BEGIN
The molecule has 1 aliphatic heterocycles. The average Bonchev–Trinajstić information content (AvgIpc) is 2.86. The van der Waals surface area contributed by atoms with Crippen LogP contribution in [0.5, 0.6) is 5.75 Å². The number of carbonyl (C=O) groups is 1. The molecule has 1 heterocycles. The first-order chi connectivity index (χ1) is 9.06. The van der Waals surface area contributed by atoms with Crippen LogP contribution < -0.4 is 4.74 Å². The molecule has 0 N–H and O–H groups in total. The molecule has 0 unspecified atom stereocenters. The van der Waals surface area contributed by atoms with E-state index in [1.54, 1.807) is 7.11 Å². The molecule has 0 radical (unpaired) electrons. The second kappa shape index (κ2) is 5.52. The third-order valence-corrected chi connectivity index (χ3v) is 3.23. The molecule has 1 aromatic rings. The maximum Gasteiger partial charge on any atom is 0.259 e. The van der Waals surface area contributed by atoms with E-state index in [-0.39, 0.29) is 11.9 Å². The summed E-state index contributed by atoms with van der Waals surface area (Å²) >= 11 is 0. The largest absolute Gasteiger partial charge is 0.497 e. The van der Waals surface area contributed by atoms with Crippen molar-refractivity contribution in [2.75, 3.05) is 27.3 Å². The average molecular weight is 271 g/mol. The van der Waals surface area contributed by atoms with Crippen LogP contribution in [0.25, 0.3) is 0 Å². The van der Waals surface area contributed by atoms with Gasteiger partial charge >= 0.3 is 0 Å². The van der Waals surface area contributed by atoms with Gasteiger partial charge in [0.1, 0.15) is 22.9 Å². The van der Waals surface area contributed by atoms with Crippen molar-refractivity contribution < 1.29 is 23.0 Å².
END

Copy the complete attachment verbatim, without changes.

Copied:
The molecule has 1 aliphatic heterocycles. The average Bonchev–Trinajstić information content (AvgIpc) is 2.86. The van der Waals surface area contributed by atoms with Crippen LogP contribution in [0.5, 0.6) is 5.75 Å². The number of carbonyl (C=O) groups is 1. The molecule has 1 heterocycles. The first-order chi connectivity index (χ1) is 9.06. The van der Waals surface area contributed by atoms with Crippen LogP contribution < -0.4 is 4.74 Å². The molecule has 0 N–H and O–H groups in total. The molecule has 0 unspecified atom stereocenters. The van der Waals surface area contributed by atoms with E-state index in [1.54, 1.807) is 7.11 Å². The molecule has 0 radical (unpaired) electrons. The second kappa shape index (κ2) is 5.52. The third-order valence-corrected chi connectivity index (χ3v) is 3.23. The molecule has 1 aromatic rings. The maximum Gasteiger partial charge on any atom is 0.259 e. The van der Waals surface area contributed by atoms with E-state index in [-0.39, 0.29) is 11.9 Å². The summed E-state index contributed by atoms with van der Waals surface area (Å²) >= 11 is 0. The largest absolute Gasteiger partial charge is 0.497 e. The van der Waals surface area contributed by atoms with Crippen molar-refractivity contribution in [2.75, 3.05) is 27.3 Å². The average molecular weight is 271 g/mol. The van der Waals surface area contributed by atoms with Crippen LogP contribution in [0.25, 0.3) is 0 Å². The van der Waals surface area contributed by atoms with Gasteiger partial charge >= 0.3 is 0 Å². The van der Waals surface area contributed by atoms with Gasteiger partial charge in [0.1, 0.15) is 22.9 Å². The van der Waals surface area contributed by atoms with Crippen molar-refractivity contribution < 1.29 is 23.0 Å².